Autonomous cars are becoming a reality. There is less and less time left before we will be surrounded by a variety of vehicles with autonomous driving systems on a mass scale. According to forecasts, by 2030, more than half of the cars in the world will be equipped with autopilot systems. So it will not be long before we will be sitting in the car, instead of steering the car, setting the route, leaning back in a comfortable seat, reading our favorite book, newspaper, or magazine, or spending time on the road watching a movie, and trusting the computer to take us on the road.
Do you think this is fantasy and that technology is still very, very far away? No, you’re wrong. Autonomous technology has already arrived in the automotive industry. For example, the new generation of the Mercedes E-Class has an autonomous system that operates at speeds of up to 120 km/h and can operate the car in a semi-automatic mode without the participation of the driver.
Here’s a list of what the E-Class autopilot can do:
– Auto speed selection.
– Autobraking to maintain distance
– Auto-emergency braking to prevent a collision
– Automatic cruising speed control (adaptive cruise control)
– Auto lane control
– Auto lane change
– Auto traffic light and road sign monitoring
Why, then, is this system called semi-autonomous? Despite all these autonomous functions of autopilot, it is still not possible to drive without a driver, because, for example, during overtaking the driver must control the speed and maneuver, because the radar system of the car is not yet so perfect and perfect, which does not allow the electronics to estimate at a sufficient level the speed of neighboring cars.
Also, the current autonomous driving technology installed in the new E-Class is set up in such a way that the system leaves a large distance between two cars to reduce the speed smoothly if necessary. But in case someone sharply changes lanes in front of you, the automatic system can work with a delay, or reduce speed too sharply. This is why the driver still needs to control the road, even with autopilot mode on.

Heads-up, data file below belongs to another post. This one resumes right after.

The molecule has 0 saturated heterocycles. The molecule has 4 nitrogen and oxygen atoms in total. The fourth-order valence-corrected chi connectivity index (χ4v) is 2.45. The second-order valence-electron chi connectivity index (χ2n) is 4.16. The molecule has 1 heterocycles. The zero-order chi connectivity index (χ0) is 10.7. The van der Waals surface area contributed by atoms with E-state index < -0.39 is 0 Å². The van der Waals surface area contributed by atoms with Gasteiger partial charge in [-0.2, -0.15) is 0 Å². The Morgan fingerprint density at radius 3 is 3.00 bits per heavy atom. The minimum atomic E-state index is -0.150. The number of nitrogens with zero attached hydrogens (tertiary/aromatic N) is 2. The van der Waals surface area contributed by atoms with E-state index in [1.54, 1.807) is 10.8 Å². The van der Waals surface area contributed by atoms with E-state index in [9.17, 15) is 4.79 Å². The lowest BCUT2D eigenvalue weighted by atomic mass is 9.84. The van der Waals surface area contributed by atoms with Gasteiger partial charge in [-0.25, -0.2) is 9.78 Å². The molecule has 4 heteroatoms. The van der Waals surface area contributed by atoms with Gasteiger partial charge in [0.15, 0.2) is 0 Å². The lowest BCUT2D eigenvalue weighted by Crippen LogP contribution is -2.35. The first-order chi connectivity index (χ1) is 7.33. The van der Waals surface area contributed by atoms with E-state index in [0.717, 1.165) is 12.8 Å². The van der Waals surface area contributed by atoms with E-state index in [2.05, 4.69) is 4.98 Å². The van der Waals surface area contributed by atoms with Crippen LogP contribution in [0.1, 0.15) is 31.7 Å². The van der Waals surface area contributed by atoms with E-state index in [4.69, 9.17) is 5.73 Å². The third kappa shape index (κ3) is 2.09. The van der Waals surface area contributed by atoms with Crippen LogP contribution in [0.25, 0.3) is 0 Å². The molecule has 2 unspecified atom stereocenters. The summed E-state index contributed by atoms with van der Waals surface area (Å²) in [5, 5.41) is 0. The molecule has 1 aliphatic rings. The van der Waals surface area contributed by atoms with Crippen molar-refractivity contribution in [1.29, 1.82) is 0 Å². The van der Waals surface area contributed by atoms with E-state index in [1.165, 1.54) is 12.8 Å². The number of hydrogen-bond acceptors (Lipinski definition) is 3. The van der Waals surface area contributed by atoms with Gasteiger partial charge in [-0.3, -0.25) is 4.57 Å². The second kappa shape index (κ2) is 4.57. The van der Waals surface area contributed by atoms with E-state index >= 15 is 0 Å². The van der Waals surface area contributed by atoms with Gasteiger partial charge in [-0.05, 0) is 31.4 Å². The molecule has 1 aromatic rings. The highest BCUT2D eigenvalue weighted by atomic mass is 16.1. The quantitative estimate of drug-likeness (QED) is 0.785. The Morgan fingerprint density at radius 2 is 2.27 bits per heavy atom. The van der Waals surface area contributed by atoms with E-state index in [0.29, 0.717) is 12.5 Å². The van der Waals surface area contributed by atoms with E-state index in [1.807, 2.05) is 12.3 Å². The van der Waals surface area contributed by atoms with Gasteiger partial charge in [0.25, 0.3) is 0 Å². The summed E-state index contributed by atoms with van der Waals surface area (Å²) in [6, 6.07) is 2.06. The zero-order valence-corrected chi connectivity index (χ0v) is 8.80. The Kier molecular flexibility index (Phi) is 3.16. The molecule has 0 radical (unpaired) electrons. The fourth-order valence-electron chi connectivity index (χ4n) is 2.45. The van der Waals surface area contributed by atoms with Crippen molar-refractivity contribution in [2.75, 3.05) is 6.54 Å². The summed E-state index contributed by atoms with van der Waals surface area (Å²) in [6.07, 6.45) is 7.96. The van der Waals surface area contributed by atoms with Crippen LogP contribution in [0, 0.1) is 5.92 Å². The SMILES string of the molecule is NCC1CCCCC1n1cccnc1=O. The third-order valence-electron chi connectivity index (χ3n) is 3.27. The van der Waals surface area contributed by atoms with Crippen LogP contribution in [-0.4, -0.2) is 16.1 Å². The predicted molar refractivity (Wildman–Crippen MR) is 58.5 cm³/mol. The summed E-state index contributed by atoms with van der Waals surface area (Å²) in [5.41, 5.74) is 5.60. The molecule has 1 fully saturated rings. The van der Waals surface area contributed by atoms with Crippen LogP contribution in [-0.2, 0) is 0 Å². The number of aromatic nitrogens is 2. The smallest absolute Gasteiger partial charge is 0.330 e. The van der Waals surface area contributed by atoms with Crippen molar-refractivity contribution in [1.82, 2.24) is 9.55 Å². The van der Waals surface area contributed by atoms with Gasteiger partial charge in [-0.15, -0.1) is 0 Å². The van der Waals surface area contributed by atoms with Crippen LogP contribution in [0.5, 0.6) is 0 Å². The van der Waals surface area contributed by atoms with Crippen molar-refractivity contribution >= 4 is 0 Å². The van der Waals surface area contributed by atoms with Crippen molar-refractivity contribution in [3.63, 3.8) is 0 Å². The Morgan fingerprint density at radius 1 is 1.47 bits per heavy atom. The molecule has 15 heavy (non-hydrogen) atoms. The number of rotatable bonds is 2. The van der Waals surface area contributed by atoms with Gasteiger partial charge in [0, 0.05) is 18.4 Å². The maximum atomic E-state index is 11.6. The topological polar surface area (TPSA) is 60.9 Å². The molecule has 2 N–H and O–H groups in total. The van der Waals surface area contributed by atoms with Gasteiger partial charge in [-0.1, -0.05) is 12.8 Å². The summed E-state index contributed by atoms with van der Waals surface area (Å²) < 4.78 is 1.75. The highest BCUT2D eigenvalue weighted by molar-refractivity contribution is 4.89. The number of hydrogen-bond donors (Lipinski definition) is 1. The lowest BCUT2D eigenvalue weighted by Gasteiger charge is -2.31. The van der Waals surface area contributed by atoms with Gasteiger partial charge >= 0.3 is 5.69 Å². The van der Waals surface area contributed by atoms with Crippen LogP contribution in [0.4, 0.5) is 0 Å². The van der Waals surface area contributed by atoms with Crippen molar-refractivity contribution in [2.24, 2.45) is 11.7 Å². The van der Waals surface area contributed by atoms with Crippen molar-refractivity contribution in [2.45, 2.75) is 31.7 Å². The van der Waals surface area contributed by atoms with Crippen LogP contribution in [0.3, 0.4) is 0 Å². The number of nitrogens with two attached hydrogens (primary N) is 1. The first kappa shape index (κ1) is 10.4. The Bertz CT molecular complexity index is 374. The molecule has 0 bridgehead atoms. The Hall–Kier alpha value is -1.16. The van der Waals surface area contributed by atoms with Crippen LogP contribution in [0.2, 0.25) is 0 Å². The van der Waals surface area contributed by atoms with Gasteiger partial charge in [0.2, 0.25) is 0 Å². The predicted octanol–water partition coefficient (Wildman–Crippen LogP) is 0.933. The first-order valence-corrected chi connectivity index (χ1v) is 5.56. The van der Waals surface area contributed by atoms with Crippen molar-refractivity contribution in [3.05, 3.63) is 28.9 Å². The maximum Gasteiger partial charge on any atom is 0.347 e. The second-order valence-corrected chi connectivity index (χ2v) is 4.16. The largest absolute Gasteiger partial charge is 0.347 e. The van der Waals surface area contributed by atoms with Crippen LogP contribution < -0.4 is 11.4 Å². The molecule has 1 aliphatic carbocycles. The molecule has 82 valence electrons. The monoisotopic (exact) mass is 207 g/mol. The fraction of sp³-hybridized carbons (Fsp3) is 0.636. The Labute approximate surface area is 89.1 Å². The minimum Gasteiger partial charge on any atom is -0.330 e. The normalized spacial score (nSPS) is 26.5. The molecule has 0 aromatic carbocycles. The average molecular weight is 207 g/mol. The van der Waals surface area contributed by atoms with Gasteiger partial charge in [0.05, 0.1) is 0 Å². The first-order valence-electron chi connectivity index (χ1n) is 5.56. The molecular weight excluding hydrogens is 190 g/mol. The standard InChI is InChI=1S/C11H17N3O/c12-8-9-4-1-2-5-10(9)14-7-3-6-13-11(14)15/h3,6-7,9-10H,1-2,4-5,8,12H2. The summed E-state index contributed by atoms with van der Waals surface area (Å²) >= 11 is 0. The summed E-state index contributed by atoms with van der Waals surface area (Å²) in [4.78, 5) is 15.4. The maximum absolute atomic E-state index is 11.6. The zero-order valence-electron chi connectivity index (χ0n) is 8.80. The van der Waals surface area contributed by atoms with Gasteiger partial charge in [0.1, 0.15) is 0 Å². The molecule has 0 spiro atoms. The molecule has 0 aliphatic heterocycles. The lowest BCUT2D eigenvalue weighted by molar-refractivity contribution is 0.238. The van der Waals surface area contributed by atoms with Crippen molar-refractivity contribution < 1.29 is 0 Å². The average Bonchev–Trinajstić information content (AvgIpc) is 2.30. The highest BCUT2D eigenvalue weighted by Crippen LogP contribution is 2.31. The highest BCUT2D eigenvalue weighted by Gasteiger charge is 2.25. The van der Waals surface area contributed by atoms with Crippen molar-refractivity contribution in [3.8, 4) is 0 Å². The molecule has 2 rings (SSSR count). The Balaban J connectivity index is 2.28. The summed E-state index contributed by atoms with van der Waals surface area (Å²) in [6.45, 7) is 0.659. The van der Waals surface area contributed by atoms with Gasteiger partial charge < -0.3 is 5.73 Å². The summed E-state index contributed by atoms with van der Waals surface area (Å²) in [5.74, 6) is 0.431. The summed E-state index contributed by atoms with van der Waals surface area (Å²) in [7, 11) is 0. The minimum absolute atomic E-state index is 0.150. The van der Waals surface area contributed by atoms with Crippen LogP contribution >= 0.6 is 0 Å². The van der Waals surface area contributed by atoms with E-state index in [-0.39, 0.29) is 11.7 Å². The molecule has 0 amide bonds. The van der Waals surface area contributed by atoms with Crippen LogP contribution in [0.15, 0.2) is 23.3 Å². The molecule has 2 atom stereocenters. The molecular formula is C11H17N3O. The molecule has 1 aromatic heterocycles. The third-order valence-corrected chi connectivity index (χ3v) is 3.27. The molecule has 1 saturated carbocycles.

In addition, full autopilot systems are still legally prohibited worldwide. The whole point is that there are some questions about the electronic autopilot systems of vehicles. For example, there is a problem, which is the correct choice of the car’s actions in the event of an emergency?
For example, where will the autonomous car go if a child runs out onto the road? What if the electronics decide to make a maneuver towards the sidewalk, to prevent the death of a child? But at this moment, there are people and possibly children on the sidewalk. How would an autonomous system make a decision? And there can be a lot of such situations on the road. Initially, all of them should be provided for and spelled out in the algorithms of the autopilot’s actions. It is also necessary to stipulate, at the legislative level, who will be responsible for an accident with an autonomous vehicle.
At the moment, this is why no country in the world has yet officially authorized the use of fully autonomous cars on public highways. The only exceptions are California and Nevada, where the U.S. authorities have allowed the use of an experimental autonomous Google car on some roads. This is done to test the car for safety. By mid-2016, it is planned that the U.S. authorities will approve the world’s first uniform rules for autonomous cars to drive on roads in America.
There are also plans to legislate the possibility of controlling the car by a computer system. That is, the U.S. authorities are ready to officially issue a driver’s license to a “robot” (autopilot).